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Count Them and Cut Them

April 30, 2002

Two weeks ago, the Los Angeles City Council slapped a fee of almost $500 on each billboard in town to pay for the first citywide inventory of the thousands of outdoor signs that contribute to the visual clutter around town. The council's vote was just a baby step toward stopping the mushrooming illegal signs, but, given billboard lobbyists' fat wallets and cozy connections to several council members, the outcome was heartening.

Today, the council again takes up the hot issue of billboards. If lawmakers hold their resolve, L.A. residents finally may begin to see a reduction in the bombardment of signs and ads that confront us on our streets.

Two proposals before the council are worthy of support. One would make permanent the city's temporary ban on new billboards. A second proposal would get the ball rolling to create so-called special-use districts. In some communities--Hollywood might be one--neighbors see billboards as part of the local charm. Designation as a special-use district would allow new signs, but only in communities that demonstrated they wanted them.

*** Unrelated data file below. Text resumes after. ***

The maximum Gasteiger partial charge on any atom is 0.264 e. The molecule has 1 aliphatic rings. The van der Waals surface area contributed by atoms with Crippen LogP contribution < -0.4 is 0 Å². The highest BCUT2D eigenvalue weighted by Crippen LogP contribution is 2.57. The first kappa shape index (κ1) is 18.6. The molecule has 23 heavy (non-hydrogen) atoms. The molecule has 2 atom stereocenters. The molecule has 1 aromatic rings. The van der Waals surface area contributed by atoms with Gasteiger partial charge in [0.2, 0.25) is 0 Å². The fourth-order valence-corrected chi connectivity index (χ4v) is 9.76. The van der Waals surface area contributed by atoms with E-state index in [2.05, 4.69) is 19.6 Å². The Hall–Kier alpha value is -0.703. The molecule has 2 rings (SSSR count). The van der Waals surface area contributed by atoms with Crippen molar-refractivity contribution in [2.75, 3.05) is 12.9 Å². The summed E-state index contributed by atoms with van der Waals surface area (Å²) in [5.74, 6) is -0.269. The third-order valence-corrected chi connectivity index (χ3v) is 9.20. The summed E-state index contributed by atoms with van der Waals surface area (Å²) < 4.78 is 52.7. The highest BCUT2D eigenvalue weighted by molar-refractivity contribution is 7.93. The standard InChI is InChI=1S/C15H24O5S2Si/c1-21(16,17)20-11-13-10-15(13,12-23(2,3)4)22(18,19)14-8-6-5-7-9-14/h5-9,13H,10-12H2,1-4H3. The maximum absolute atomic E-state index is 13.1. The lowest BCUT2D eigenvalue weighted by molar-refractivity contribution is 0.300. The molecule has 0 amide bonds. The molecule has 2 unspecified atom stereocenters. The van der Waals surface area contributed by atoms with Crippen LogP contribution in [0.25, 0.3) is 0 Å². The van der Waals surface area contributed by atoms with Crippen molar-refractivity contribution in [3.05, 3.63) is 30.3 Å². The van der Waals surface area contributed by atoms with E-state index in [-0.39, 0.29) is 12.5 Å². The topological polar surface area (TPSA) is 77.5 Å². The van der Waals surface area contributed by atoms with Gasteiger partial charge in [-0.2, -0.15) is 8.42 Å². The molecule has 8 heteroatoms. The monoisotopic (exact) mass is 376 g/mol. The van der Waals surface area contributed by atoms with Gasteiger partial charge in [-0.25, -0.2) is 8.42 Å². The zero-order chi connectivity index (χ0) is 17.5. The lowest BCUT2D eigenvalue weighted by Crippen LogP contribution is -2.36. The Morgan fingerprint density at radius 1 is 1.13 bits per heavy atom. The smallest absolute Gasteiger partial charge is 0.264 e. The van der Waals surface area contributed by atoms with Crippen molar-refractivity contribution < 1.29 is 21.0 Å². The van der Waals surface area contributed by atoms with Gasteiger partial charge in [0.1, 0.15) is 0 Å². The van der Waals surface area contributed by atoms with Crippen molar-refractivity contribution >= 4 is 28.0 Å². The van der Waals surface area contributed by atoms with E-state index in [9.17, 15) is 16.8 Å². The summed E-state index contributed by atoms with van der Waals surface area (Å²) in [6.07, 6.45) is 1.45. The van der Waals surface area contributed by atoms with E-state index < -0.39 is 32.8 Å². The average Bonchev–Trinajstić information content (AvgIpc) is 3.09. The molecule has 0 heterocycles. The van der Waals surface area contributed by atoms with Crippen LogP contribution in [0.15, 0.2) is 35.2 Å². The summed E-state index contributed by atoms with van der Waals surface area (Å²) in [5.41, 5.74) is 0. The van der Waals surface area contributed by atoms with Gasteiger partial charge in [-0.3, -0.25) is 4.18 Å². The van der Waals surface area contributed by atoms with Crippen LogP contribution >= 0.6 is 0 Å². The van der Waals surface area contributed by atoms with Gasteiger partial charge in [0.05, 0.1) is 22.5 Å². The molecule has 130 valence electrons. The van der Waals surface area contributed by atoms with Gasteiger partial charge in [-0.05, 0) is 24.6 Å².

Close to rejection, we hope, is the plan the outdoor advertisers wanted so badly last year that would have allowed them to erect 70 gigantic signs along local freeways--on land previously off limits to billboards--in exchange for demolishing an undetermined number of signs looming over city streets. Council members, including some who embraced this swap deal last year, now see it for what it is: a giveaway to the billboard companies with little payback for residents fed up with screaming advertisements visible in every direction.

The next big challenge will be to find ways to cut the number of billboards. The fee-funded inventory will identify illegal signs. Legal action should be the next step. When the skies overhead clear, Los Angeles residents once again can be proud of how our city looks.

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